“The really surprising part was how, even in high school, rewards were still prevalent,” said Kelly Davis, the study’s lead researcher and a PhD candidate at The Pennsylvania State University.
In her study, external rewards failed to show much positive impact on grade-point average. Overall, students thought rewards were good motivators. However, contrary to expectations, the students most motivated by rewards were the ones to cite them as bad. “Maybe those students felt dependent on rewards and realized that was not such a good thing,” Davis explained.
That’s the danger of starting incentives young, said Doug Hale, principal at Hollywood Hill Elementary School in Woodinville. “You don’t want kids to think they should be rewarded for everything they do,” he said. “Making them feel proud of their work is more powerful than giving $5 for a high score on a math test.”
He admits, however, that teachers often rely on external motivators; the school, in fact, offers a company-sponsored program that supplies children with ice cream coupons for reading a certain number of pages. “It is kind of a mixed message,” he said.
More students cited personal satisfaction and pleasing parents as motivators to work hard in school than getting paid for better grades, according to a 2000 survey by Public Agenda. Money ranked eighth out of 10 options offered. For high-schoolers, getting into a good college and earning a scholarship were top motivators.
By some definitions, grades themselves are external goals. Ideally, students “view learning as worthwhile to satisfy their own curiosity and thirst for knowledge,” explains Douglas Lynch in a study published in the June edition of College Student Journal. His research found a link between college grades and internal goals, but not rewards.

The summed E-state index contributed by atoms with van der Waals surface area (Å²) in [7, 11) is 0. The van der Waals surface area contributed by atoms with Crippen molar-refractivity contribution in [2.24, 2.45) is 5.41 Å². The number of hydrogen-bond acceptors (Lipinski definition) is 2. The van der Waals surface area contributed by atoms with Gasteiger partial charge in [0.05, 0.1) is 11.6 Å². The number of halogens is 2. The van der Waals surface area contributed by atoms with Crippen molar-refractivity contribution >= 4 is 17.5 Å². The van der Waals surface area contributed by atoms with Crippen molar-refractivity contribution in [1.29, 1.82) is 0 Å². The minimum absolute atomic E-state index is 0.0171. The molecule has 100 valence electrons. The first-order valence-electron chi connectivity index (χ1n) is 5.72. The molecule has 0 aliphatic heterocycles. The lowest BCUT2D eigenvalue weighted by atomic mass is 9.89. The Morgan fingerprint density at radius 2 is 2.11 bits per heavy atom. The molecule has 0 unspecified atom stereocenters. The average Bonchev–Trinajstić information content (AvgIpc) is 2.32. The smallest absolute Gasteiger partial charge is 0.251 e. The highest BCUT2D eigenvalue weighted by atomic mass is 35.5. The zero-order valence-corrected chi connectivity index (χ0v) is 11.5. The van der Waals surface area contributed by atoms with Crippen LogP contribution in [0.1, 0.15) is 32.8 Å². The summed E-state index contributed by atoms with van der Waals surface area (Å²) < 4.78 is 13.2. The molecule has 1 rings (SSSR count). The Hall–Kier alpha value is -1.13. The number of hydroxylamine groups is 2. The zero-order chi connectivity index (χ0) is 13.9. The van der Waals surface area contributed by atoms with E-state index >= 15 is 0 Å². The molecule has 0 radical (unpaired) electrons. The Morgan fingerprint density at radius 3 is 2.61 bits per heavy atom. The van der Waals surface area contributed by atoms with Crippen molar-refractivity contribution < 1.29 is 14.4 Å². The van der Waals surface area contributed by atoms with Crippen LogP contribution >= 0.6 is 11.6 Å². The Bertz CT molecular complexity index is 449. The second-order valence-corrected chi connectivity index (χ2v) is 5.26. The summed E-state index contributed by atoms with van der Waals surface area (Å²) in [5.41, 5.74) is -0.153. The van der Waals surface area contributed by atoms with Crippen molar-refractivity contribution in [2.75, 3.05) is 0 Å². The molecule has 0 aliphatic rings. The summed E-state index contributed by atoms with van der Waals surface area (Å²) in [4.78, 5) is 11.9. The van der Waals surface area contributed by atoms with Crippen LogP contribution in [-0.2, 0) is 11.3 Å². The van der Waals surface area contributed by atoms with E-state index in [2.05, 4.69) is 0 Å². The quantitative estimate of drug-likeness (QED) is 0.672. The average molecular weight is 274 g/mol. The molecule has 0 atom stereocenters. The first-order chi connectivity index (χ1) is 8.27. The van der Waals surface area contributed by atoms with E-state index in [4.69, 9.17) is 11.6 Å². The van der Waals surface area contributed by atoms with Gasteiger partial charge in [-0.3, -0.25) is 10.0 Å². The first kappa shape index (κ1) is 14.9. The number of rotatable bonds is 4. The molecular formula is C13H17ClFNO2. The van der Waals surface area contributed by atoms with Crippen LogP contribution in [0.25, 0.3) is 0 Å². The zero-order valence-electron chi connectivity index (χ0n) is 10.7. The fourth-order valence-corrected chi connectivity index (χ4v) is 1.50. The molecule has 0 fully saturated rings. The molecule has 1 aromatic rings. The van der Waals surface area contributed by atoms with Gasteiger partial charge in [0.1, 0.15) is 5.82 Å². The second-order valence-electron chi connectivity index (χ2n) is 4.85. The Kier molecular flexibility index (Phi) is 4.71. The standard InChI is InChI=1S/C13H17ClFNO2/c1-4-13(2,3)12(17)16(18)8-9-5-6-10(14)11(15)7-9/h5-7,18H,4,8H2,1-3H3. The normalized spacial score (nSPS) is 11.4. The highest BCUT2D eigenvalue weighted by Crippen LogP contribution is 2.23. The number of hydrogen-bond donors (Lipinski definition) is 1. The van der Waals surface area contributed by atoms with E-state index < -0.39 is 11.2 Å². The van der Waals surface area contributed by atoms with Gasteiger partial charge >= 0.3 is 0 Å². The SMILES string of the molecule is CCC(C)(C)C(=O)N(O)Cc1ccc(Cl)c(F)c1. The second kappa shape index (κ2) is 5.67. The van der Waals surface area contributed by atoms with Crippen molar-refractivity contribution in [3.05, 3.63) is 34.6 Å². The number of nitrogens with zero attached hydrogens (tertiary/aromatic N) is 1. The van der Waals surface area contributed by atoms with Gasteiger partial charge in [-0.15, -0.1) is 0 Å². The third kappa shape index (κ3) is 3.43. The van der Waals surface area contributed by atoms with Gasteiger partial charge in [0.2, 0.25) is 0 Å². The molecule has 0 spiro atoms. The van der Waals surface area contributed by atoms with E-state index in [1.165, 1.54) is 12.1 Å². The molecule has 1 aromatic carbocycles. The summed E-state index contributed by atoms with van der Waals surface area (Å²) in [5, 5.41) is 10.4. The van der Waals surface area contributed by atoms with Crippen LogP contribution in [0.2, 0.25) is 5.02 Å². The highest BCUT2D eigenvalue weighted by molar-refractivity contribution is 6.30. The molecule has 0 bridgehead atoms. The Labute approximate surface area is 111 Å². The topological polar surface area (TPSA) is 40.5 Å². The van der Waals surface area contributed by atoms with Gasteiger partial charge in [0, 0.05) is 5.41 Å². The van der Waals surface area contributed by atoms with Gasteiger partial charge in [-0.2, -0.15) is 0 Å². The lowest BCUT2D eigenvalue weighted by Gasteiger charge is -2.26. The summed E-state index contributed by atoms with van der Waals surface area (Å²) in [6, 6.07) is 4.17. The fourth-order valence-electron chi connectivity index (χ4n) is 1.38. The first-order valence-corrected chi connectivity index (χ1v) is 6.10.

“For us, it’s never been about grades; it’s been about effort,” said Sabrina Friend, a Seattle mom to two girls, Julian, 14, and Cameron, 10. “The reason why they work hard is not to get good grades but to learn.”
Shoreline mom Carol Lyons remembers friends who received money for each A when she was in school. “My dad was a teacher, and I never received rewards for good grades other than praise,” she said. Besides an occasional celebratory dinner out, “we just let the kids know that the expectation is that they do all the assignments and do their best.”
Developing good habits
Several parents said they focus on helping students develop good study habits.
“This year I changed my work schedule [so] I’m home with my 15-year-old son as soon as possible after he gets home from school,” said Shoreline dad Mark Barnard. Until homework is done, his son isn’t allowed to do anything else.
Lyons goes through her son’s middle-school assignments to help him schedule his week. “He does all his own homework, but I remind him of deadlines and help him determine which nights he needs to focus on specific subjects,” she explained. “In middle school, I’m finding it’s not so much about the homework being difficult; rather, it’s more about helping him prioritize and figure out how to manage six or seven subjects.”
Still, some students just don’t see the value in working hard, especially if they’re struggling or not invested in school.
In such cases, “rewards do work,” Hale said. “It can be a jump start to get momentum going in the right direction.”
The key is to figure out why a child is underachieving, said Rambo, author of “I Know My Child Can Do Better.” “The reward needs to somehow make sense in the context of what is causing the problem to begin with. Completely external rewards, such as ‘Bring this grade up, and I’ll give you a laptop’ tend not to work for long because they don’t address any of the real issues involved.”
In her Spanish class, Harris gives students credit for raising their hand at least once every day. When one student was in danger of flunking, she told him participation was an easy way to raise his score. “He started to do it just to get the points,” she said. “Then he found that when he was involved in class, he was more interested and understanding more.” He ended up with a B-.
Stephanie Dunnewind: firstname.lastname@example.org or 206-464-2091